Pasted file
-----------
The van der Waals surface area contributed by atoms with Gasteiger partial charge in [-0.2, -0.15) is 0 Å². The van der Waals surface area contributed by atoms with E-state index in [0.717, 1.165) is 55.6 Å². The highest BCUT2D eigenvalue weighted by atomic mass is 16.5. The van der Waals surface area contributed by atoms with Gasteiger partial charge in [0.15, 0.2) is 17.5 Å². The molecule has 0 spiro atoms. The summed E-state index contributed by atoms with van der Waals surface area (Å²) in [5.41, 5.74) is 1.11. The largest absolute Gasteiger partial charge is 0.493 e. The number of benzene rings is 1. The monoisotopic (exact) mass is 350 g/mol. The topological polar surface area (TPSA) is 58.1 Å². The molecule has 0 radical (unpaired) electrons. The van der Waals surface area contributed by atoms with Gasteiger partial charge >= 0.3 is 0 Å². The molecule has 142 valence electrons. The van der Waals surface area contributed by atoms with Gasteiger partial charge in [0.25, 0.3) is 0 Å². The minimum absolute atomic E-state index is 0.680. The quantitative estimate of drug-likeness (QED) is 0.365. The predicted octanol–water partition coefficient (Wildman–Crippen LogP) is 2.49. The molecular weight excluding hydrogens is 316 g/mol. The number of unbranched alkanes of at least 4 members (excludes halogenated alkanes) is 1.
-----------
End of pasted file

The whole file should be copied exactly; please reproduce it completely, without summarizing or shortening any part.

The van der Waals surface area contributed by atoms with Gasteiger partial charge in [-0.2, -0.15) is 0 Å². The van der Waals surface area contributed by atoms with E-state index in [0.717, 1.165) is 55.6 Å². The highest BCUT2D eigenvalue weighted by atomic mass is 16.5. The van der Waals surface area contributed by atoms with Gasteiger partial charge in [0.15, 0.2) is 17.5 Å². The molecule has 0 spiro atoms. The summed E-state index contributed by atoms with van der Waals surface area (Å²) in [5.41, 5.74) is 1.11. The largest absolute Gasteiger partial charge is 0.493 e. The number of benzene rings is 1. The monoisotopic (exact) mass is 350 g/mol. The topological polar surface area (TPSA) is 58.1 Å². The molecule has 0 radical (unpaired) electrons. The van der Waals surface area contributed by atoms with Gasteiger partial charge >= 0.3 is 0 Å². The molecule has 142 valence electrons. The van der Waals surface area contributed by atoms with Gasteiger partial charge in [0.25, 0.3) is 0 Å². The minimum absolute atomic E-state index is 0.680. The quantitative estimate of drug-likeness (QED) is 0.365. The predicted octanol–water partition coefficient (Wildman–Crippen LogP) is 2.49. The molecular weight excluding hydrogens is 316 g/mol. The number of unbranched alkanes of at least 4 members (excludes halogenated alkanes) is 1.